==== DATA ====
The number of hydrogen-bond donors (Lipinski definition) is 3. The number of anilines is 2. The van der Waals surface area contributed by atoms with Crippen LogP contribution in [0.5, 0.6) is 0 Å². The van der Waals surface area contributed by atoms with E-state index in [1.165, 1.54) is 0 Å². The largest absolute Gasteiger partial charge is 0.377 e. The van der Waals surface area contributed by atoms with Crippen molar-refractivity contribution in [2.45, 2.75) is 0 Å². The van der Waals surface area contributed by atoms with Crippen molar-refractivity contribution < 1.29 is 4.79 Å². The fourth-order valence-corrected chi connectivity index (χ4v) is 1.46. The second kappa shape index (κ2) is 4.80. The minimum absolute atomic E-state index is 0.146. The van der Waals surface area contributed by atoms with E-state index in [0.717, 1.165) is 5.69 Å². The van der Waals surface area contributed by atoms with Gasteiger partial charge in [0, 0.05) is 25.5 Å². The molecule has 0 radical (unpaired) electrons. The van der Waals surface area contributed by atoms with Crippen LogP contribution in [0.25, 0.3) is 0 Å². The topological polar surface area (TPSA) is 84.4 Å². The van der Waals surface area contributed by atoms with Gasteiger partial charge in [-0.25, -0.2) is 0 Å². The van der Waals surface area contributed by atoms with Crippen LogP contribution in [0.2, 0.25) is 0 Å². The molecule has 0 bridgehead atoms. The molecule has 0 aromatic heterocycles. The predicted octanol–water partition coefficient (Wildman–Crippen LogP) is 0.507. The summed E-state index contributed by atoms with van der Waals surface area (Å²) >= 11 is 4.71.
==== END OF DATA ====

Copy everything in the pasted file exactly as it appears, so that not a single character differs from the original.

The number of hydrogen-bond donors (Lipinski definition) is 3. The number of anilines is 2. The van der Waals surface area contributed by atoms with Crippen LogP contribution in [0.5, 0.6) is 0 Å². The van der Waals surface area contributed by atoms with E-state index in [1.165, 1.54) is 0 Å². The largest absolute Gasteiger partial charge is 0.377 e. The van der Waals surface area contributed by atoms with Crippen molar-refractivity contribution in [2.45, 2.75) is 0 Å². The van der Waals surface area contributed by atoms with Crippen molar-refractivity contribution < 1.29 is 4.79 Å². The fourth-order valence-corrected chi connectivity index (χ4v) is 1.46. The second kappa shape index (κ2) is 4.80. The minimum absolute atomic E-state index is 0.146. The van der Waals surface area contributed by atoms with E-state index in [0.717, 1.165) is 5.69 Å². The van der Waals surface area contributed by atoms with Gasteiger partial charge in [0, 0.05) is 25.5 Å². The molecule has 0 radical (unpaired) electrons. The van der Waals surface area contributed by atoms with Crippen LogP contribution in [0.25, 0.3) is 0 Å². The topological polar surface area (TPSA) is 84.4 Å². The van der Waals surface area contributed by atoms with Gasteiger partial charge in [-0.25, -0.2) is 0 Å². The van der Waals surface area contributed by atoms with Crippen LogP contribution in [0.2, 0.25) is 0 Å². The molecule has 0 bridgehead atoms. The molecule has 0 aromatic heterocycles. The predicted octanol–water partition coefficient (Wildman–Crippen LogP) is 0.507. The summed E-state index contributed by atoms with van der Waals surface area (Å²) >= 11 is 4.71.